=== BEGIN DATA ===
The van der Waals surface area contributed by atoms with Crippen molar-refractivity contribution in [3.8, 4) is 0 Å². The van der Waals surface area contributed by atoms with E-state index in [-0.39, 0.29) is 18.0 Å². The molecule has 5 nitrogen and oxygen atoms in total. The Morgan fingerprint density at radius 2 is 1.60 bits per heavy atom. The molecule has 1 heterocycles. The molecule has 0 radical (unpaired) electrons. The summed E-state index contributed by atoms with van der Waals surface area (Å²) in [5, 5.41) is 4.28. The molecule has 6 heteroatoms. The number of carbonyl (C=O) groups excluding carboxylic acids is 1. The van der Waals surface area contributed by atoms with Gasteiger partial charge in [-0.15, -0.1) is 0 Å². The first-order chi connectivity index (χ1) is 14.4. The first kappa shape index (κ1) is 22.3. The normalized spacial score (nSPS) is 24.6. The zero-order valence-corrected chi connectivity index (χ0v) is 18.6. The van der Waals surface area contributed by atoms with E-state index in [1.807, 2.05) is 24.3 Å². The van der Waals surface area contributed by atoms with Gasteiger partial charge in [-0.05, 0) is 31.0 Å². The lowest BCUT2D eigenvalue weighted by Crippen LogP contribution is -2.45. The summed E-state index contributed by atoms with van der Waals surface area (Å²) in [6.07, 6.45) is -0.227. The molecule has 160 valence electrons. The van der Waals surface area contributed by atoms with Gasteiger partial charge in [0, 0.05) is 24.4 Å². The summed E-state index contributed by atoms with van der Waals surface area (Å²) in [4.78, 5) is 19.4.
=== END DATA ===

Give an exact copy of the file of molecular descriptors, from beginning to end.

The van der Waals surface area contributed by atoms with Crippen molar-refractivity contribution in [3.8, 4) is 0 Å². The van der Waals surface area contributed by atoms with E-state index in [-0.39, 0.29) is 18.0 Å². The molecule has 5 nitrogen and oxygen atoms in total. The Morgan fingerprint density at radius 2 is 1.60 bits per heavy atom. The molecule has 1 heterocycles. The molecule has 0 radical (unpaired) electrons. The summed E-state index contributed by atoms with van der Waals surface area (Å²) in [5, 5.41) is 4.28. The molecule has 6 heteroatoms. The number of carbonyl (C=O) groups excluding carboxylic acids is 1. The van der Waals surface area contributed by atoms with Gasteiger partial charge in [-0.15, -0.1) is 0 Å². The first-order chi connectivity index (χ1) is 14.4. The first kappa shape index (κ1) is 22.3. The normalized spacial score (nSPS) is 24.6. The zero-order valence-corrected chi connectivity index (χ0v) is 18.6. The van der Waals surface area contributed by atoms with E-state index in [1.807, 2.05) is 24.3 Å². The van der Waals surface area contributed by atoms with Gasteiger partial charge in [-0.05, 0) is 31.0 Å². The lowest BCUT2D eigenvalue weighted by Crippen LogP contribution is -2.45. The summed E-state index contributed by atoms with van der Waals surface area (Å²) in [6.07, 6.45) is -0.227. The molecule has 160 valence electrons. The van der Waals surface area contributed by atoms with Gasteiger partial charge in [0, 0.05) is 24.4 Å². The summed E-state index contributed by atoms with van der Waals surface area (Å²) in [4.78, 5) is 19.4.